36-315 Statistical Graphics and Visualization, Spring 2003

Tom Minka, Statistics Dept, Baker Hall 228D, minka@stat.cmu.edu

Teaching Assistant:
Fang Chen, Baker Hall A60D, fangc@stat.cmu.edu

Lectures: Monday and Wednesday, 12:30-1:20, Doherty 2105
Computer labs: Tuesday, 12:30-1:20, Wean 5202


Graphs are not decorations; they are a powerful mechanism for representing and interpreting data. They can provide more information than statistical tests and are often more convincing. Graphs are often the quickest path to winning an argument and producing action. This course teaches the methods and principles which will allow you to realize the full potential of graphics.

Course Objectives

In this course you will learn:
  1. How to critically interpret graphics appearing in the popular press, academic publications, and software packages.
  2. How to choose the right graph for the point you are trying to make or, if necessary, how to design a new kind of graph.
  3. How to create statistical graphics using the R software package.
  4. How to analyze data and answer statistical questions with graphs.

Relation to Data Mining

Data Mining (36-350) is a companion course offered in the fall which focuses on data analysis through visualization and modeling. It covers more methods than covered here and is more advanced, requiring a greater knowledge of statistics. But 36-350 does not delve into graphical perception, maps, dynamic graphics, or interactive graphics.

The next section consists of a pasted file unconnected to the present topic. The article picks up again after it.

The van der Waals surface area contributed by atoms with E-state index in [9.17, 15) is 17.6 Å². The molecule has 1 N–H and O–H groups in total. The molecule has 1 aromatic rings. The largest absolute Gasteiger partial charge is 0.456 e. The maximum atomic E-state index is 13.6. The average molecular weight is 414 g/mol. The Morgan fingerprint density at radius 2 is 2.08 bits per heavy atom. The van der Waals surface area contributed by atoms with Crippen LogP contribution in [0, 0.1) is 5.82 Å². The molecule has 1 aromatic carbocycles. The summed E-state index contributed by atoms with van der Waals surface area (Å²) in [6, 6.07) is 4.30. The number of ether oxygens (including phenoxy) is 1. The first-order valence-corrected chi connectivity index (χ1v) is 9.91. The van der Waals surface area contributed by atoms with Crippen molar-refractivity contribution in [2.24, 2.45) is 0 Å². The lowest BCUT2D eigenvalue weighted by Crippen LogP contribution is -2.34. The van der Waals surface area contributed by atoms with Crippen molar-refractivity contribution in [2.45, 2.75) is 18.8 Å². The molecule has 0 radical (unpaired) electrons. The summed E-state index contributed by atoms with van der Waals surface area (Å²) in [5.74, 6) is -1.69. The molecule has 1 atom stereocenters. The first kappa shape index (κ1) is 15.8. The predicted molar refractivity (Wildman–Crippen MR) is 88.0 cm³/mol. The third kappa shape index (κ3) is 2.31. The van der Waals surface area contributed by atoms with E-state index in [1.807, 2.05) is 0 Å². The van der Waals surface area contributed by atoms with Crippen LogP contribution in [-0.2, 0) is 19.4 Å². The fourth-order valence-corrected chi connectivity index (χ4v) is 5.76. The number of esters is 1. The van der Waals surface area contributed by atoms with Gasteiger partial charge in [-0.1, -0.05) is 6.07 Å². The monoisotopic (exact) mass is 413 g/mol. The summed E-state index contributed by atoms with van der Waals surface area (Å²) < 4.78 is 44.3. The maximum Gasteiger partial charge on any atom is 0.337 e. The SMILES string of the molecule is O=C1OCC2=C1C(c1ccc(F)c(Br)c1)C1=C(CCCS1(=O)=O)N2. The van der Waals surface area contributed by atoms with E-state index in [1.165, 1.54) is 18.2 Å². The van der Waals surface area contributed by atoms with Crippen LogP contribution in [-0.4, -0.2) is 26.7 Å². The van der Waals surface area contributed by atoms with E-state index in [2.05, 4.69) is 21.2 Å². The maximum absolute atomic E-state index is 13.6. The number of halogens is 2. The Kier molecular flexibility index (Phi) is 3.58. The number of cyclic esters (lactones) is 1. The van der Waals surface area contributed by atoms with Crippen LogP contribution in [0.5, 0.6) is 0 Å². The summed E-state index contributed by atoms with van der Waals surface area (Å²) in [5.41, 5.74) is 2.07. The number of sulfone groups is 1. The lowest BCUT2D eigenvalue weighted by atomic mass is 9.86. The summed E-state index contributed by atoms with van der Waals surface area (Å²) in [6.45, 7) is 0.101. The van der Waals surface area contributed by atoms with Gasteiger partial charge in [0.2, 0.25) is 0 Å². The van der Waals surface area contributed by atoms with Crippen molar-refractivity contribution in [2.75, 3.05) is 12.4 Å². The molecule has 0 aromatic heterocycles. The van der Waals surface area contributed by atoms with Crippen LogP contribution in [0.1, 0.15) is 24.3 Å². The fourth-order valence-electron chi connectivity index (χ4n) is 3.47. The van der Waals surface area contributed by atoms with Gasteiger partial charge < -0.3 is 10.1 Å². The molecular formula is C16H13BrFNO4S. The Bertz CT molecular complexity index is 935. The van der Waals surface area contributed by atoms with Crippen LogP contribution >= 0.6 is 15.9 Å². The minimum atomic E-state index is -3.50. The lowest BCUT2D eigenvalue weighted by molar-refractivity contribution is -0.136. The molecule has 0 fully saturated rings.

The schedule is organized around data of increasing dimension: 1-D, 2-D, 3-D, and beyond.



Final grade breakdown:

Each homework assignment will be worth 100 points. These points will be divided approximately equally among each of the parts of the assignment.

The lowest homework grade will be dropped except if it is the last assignment of the semester which is mandatory. The remaining homework grades will be used to compute the homework average. The same procedure is used for computer lab grades.


All work and computer code must be your own. Sharing code or answers will result in zero credit and a letter to your dean. See the CMU Student Handbook on Cheating and Plagiarism.